Adobe Illustrator

Secrets of the Esc Key: CreativePro.com article

In Adobe software, the enigmatic Esc key can do more than you might expect. You might already know that you can use the Esc key as a shortcut for the Cancel button in dialog boxes, but there are some less obvious but quite useful ways that the Esc key can save you time in applications such as Adobe Photoshop, Adobe InDesign, and Adobe Illustrator.

Read the full article at the following link:

Secrets of the Esc Key

How do P3 displays affect your workflow? — CreativePro.com article

Some new displays use a color space called P3, which is different than the sRGB and Adobe RGB color spaces that designers and photographers have used for years. Is P3 an improvement, or a complication? I answer that question in an article I wrote for CreativePro.

Read my article at the following link:

How do P3 displays affect your workflow?

That article refines the observations about P3 displays that I originally explored in an earlier article on this blog, A look at the P3 color gamut of the iMac display (Retina, Late 2015). I wrote the earlier article when Apple first starting shipping P3 display built into the Late 2015 iMac. Today, Apple includes P3 displays in their top-of-the-line iMacs, MacBook Pros, iPhones, and iPad Pros.

macOS 10.12 Sierra image, courtesy Apple Inc.

macOS 10.12 Sierra: Will Adobe software work?

Now that macOS 10.12 Sierra is available from the Mac App Store, you’re probably wondering whether your Adobe software will work in the new Mac operating system.

With every Mac system upgrade, information about compatibility is often not available on the first day the new system is available, and emerges over time. If you use your Mac to run a business or as a serious hobby, do not upgrade to Sierra until you’re prepared to recover if things don’t work out. (That applies to any operating system upgrade on any device.) Wait until you are confident that all of your software and hardware is compatible, then back up everything, then upgrade. With that in mind, here’s what I know so far about the state of Adobe software in Sierra.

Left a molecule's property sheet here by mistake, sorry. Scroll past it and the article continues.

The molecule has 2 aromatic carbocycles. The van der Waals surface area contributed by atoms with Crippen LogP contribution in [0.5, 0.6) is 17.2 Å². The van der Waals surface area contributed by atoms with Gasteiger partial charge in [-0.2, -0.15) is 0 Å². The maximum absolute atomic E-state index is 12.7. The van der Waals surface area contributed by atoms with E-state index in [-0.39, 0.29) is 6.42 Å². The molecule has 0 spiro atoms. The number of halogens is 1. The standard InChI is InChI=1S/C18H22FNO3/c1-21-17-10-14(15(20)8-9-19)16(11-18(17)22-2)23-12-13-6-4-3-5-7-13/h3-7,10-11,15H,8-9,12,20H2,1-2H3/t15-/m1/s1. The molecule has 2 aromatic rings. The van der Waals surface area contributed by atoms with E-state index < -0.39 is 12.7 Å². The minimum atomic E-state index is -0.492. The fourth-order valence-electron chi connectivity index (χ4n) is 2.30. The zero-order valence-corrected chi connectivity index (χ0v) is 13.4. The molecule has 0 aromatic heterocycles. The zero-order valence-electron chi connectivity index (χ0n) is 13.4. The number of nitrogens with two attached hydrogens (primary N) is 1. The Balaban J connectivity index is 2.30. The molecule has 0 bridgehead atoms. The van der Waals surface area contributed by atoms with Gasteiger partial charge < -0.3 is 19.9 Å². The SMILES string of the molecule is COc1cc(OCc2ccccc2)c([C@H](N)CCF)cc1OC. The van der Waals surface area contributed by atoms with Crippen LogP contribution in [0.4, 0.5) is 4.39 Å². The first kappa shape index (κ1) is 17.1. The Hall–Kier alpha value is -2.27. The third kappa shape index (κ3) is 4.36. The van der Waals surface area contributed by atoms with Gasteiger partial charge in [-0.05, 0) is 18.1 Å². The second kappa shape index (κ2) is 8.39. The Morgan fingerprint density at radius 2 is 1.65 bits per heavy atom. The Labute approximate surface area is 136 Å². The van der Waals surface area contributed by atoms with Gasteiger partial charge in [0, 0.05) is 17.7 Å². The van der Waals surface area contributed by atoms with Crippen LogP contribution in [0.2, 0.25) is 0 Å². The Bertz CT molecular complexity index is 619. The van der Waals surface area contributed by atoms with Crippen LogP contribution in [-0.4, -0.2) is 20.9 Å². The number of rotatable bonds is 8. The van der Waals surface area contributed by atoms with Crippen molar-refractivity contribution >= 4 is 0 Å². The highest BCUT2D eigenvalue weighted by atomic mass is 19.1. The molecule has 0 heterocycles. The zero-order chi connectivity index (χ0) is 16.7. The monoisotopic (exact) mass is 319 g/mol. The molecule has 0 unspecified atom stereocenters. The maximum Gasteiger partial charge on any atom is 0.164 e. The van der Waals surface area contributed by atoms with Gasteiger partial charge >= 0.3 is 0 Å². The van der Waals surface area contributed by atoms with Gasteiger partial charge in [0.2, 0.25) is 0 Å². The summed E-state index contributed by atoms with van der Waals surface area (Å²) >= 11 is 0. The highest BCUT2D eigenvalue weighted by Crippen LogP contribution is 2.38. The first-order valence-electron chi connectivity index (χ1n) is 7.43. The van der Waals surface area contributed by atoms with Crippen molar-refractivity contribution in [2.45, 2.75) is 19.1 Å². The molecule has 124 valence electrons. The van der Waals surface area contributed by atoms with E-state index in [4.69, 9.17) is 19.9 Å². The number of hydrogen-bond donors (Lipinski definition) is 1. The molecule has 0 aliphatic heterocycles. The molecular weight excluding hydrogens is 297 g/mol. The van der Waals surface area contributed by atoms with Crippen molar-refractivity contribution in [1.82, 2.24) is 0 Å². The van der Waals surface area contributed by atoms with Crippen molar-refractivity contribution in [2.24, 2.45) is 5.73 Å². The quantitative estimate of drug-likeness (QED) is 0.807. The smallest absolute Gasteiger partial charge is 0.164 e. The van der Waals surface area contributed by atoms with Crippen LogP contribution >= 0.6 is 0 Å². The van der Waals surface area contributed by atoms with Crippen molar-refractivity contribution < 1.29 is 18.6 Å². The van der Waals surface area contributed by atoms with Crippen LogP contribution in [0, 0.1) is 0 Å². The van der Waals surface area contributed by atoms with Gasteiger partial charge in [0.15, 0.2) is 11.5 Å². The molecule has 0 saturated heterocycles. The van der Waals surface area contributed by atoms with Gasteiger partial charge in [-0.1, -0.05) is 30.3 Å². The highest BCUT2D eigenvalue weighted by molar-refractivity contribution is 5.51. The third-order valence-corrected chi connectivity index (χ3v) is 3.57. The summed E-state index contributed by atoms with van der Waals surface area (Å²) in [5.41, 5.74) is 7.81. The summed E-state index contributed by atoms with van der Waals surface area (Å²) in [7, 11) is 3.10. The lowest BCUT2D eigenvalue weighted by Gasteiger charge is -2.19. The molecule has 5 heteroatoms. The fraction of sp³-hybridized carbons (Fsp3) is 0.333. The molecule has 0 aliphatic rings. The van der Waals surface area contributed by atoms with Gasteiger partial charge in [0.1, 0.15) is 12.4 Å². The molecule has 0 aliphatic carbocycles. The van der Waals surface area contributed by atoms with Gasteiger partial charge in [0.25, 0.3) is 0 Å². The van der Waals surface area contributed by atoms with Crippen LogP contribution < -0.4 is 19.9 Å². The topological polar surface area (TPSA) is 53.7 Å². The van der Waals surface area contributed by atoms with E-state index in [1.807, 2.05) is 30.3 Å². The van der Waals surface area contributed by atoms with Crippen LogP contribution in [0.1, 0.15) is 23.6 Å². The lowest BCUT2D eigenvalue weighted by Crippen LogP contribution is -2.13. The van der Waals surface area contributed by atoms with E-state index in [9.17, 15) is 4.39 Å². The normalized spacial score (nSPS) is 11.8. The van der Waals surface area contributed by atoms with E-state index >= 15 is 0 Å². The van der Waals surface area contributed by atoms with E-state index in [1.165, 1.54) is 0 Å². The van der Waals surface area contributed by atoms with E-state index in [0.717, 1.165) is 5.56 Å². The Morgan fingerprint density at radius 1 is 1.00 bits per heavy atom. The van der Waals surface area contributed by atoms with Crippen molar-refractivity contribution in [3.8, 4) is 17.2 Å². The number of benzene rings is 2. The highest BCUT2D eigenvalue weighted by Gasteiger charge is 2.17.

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Read my overview of Adobe Comp CC in InDesign Magazine

Read my overview of Adobe Comp CC in InDesign Magazine

It’s a time-honored tradition to sketch a design idea on the nearest piece of paper, such as the back of an envelope or a cocktail napkin. You then have to take that paper over to your computer and manually translate the sketch into a document you can take through production to final output. Today, with Adobe Comp CC on the Apple iPad, you can design layouts by sketching gestures with nothing more than your fingers. You can then send that design directly to Adobe InDesign CC, Adobe Photoshop CC, or Adobe Illustrator CC as a fully editable layout, ready for immediate refinement and production.

I take a step-by-step look at this mobile and fully digital idea-to-production workflow in Issue 77 of InDesign Magazine. If you just want to read the article, Adobe has made it available as a free PDF at this link:
InStep: Adobe Comp CC

Here’s the whole issue (paid):
InDesign Magazine, Issue 77: Fresh Tips

The issue’s called Fresh Tips because it features a long list of genuinely useful InDesign productivity tips…I’m learning from them myself! In addition to my article on Adobe Comp CC, the issue also introduces the new Publish Online feature in InDesign.

The article is part of an issue of InDesign Magazine that you can buy as a single issue or as part of a subscription. You can download a free trial issue, and you can save $10 when you sign up for a 1-year membership by using this coupon code: friend.

InDesign Magazine is a bimonthly PDF periodical devoted entirely to Adobe InDesign and to the thriving community of InDesign professionals. With editorial direction by page-layout guru and author David Blatner and CreativePro.com editor in chief Mike Rankin, InDesign Magazine brings you the in-depth features, reviews, and tutorials you need to master Adobe InDesign.

Which Size Graphics Tablet Should You Buy? — CreativePro.com article

A graphics tablet with a pressure-sensitive stylus is an essential purchase for many creative professionals. Once you decide to buy one, a big question is which size you should get: Small, medium, or large? The answer is not always obvious, so I discuss your options in an article I wrote for CreativePro.com.

The article is about graphics tablets that replace your computer’s mouse or trackpad, not the pen displays that let you draw directly on the screen or standalone tablets such as the Apple iPad.

Want the whole story? Click the link below to read my article at CreativePro.com:
Which Size Graphics Tablet Should You Buy?

Which Size Graphics Tablet Should You Buy?